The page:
Edwin Arlington Robinson Biography


(Masterpieces of American Literature)

The son of Mary Elizabeth Palmer and Edward Robinson, Edwin Arlington Robinson was born on December 22, 1869, in Head Tide, Maine. Although he grew up in the small-town environment of Gardiner, Maine, fortunate childhood friends led to the cultivation of his taste for poetry and the classics. Robinson fell in love with Emma Shepherd in 1887 but encouraged her to marry his brother in 1890 in part because he felt that his devotion to writing would be unfair to her.

While Robinson attended Harvard University between 1891 and 1893, his father’s death in 1892 and a worldwide economic depression in 1893 took a heavy toll on his family’s timber business. Financial hardship forced Robinson to return home, where both his morphine-addicted brother and his mortally ill mother needed care. In 1896, the year his mother died, Robinson self-published The Torrent and the Night Before, which he revised the following year and self-published as The Children of the Night. Fleeing his lingering feelings for Emma and evidence of her unhappy marriage, Robinson moved in 1897 to New York City, where he steadily sank into poverty.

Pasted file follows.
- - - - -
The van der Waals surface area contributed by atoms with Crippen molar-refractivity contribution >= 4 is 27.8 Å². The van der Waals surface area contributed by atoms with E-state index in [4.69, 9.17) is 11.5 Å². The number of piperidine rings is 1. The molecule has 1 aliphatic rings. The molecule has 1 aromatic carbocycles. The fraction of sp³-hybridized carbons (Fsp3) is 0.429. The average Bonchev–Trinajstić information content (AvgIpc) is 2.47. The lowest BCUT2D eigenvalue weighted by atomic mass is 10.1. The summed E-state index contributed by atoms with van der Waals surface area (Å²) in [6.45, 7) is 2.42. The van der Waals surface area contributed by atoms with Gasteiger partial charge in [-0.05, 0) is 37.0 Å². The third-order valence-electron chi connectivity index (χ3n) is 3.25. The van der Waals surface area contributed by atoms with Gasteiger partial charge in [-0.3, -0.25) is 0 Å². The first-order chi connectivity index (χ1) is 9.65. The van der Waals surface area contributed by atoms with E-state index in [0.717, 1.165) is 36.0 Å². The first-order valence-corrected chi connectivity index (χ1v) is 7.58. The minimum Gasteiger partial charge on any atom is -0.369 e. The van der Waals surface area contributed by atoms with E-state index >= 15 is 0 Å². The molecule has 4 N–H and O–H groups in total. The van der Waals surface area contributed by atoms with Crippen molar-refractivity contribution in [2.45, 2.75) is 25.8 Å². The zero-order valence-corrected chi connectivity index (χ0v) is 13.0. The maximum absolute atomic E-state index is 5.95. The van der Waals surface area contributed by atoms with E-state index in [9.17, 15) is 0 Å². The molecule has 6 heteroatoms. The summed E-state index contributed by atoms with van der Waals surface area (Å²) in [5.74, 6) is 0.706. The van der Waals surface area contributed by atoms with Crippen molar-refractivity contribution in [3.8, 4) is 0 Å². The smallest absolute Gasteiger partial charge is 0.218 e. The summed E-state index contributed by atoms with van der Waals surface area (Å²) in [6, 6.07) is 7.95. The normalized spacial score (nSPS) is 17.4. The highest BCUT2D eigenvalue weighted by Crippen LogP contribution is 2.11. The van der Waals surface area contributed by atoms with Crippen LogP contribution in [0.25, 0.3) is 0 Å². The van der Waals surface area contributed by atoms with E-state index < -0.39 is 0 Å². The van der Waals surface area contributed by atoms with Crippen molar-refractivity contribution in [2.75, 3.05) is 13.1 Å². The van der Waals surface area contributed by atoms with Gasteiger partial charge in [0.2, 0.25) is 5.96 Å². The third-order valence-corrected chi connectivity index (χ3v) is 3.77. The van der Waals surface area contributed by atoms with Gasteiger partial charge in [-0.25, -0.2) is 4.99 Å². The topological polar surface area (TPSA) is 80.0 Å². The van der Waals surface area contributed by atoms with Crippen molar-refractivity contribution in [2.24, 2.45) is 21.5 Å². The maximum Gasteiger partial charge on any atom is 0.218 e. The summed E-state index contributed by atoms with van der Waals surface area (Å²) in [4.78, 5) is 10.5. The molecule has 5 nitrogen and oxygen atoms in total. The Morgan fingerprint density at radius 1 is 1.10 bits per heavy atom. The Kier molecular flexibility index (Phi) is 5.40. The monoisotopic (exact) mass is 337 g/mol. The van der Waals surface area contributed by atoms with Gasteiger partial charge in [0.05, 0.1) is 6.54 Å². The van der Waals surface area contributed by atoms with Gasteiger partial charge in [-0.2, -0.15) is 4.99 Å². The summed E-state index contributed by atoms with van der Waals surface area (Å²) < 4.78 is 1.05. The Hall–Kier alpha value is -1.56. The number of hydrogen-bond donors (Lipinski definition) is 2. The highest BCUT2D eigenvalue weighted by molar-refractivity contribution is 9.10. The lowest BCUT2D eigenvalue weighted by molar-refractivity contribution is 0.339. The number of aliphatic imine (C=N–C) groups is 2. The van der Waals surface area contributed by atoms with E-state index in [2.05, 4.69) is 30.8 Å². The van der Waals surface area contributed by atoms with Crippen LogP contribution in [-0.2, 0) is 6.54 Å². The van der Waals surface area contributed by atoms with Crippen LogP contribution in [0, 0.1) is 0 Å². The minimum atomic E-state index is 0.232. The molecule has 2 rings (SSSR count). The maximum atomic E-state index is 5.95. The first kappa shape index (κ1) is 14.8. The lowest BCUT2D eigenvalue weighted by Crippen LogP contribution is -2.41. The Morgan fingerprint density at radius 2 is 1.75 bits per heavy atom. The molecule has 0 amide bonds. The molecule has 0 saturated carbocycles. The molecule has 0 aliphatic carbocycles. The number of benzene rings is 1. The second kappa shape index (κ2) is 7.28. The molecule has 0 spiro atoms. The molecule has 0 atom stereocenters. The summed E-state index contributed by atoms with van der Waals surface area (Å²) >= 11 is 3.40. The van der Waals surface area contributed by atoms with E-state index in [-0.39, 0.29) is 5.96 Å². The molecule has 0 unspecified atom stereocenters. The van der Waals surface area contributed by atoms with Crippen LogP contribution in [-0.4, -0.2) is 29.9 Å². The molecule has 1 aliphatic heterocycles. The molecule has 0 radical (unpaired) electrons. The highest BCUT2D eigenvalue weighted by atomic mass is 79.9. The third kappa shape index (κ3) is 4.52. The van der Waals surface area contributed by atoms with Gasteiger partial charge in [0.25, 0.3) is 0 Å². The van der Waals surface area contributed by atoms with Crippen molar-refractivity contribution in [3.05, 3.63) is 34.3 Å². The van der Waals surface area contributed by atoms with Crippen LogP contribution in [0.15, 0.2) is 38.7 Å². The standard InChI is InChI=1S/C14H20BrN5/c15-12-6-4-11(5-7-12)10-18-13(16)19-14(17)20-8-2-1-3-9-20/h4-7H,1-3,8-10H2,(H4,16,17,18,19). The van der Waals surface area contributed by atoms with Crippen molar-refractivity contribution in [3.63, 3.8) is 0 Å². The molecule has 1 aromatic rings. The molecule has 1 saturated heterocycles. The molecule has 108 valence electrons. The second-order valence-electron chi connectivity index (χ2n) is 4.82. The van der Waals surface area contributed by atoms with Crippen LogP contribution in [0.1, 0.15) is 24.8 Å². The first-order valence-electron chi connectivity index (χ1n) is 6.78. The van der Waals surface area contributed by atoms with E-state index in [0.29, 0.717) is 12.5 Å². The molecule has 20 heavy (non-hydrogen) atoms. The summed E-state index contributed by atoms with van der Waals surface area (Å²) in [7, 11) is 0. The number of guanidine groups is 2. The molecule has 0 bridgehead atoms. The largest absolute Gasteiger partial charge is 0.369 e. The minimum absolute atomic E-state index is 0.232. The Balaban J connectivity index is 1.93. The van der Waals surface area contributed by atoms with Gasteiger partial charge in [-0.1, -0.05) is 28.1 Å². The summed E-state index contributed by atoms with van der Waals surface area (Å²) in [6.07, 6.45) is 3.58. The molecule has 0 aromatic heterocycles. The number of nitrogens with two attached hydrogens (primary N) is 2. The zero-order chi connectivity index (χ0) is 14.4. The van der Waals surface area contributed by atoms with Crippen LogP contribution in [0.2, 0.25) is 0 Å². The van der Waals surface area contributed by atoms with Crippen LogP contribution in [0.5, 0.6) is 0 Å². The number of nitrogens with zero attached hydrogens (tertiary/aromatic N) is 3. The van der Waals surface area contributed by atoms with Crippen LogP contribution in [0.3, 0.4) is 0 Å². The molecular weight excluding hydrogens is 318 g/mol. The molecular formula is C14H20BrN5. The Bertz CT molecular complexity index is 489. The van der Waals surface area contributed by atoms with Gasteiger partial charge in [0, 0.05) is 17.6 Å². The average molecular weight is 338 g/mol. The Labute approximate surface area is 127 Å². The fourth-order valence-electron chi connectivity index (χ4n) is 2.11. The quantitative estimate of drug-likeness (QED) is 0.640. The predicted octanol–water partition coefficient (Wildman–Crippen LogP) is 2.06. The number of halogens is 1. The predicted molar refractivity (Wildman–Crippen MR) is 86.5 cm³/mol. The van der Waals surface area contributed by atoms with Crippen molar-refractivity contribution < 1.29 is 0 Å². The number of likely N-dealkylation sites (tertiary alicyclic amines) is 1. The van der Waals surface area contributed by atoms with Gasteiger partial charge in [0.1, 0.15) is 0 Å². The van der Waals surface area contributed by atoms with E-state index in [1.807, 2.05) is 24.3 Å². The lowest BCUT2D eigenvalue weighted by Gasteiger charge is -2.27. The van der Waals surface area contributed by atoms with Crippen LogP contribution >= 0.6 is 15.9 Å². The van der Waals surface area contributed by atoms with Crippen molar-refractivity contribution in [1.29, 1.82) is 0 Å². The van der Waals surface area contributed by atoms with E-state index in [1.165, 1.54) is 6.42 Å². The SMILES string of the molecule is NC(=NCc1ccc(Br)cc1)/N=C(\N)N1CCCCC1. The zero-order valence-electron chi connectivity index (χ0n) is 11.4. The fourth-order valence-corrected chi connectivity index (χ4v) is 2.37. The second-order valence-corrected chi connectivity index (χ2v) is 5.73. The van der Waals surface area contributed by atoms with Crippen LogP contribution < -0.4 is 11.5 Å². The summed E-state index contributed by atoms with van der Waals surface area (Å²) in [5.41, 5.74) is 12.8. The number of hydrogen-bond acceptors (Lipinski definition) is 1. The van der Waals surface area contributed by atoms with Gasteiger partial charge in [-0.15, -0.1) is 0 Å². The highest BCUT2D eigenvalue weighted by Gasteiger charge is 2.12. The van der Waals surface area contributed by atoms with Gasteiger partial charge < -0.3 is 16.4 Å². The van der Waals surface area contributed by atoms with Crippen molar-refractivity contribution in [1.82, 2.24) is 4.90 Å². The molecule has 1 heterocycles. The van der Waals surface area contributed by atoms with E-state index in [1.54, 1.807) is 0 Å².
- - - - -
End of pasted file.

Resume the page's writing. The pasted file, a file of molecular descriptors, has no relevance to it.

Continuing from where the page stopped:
After President Theodore Roosevelt’s favorable review of The Children of the Night, Scribner’s re-released the book in 1905. This volume introduced readers to Tilbury Town, Robinson’s fictional small community of lonely dreamers and enigmatic eccentrics battered by life. The book included poems that later would be frequently anthologized: “Luke Havergal,” “Reuben Bright,” “Cliff Klingenhagen,” and especially “Richard Cory.” Such popularity was slow to arrive, however, because critics generally ignored or dismissed The Children of the Night and also his next book, Captain Craig (1902). Robinson languished in poverty until Roosevelt assigned him to a customs house, where, until 1909, his unofficial job was to write poetry.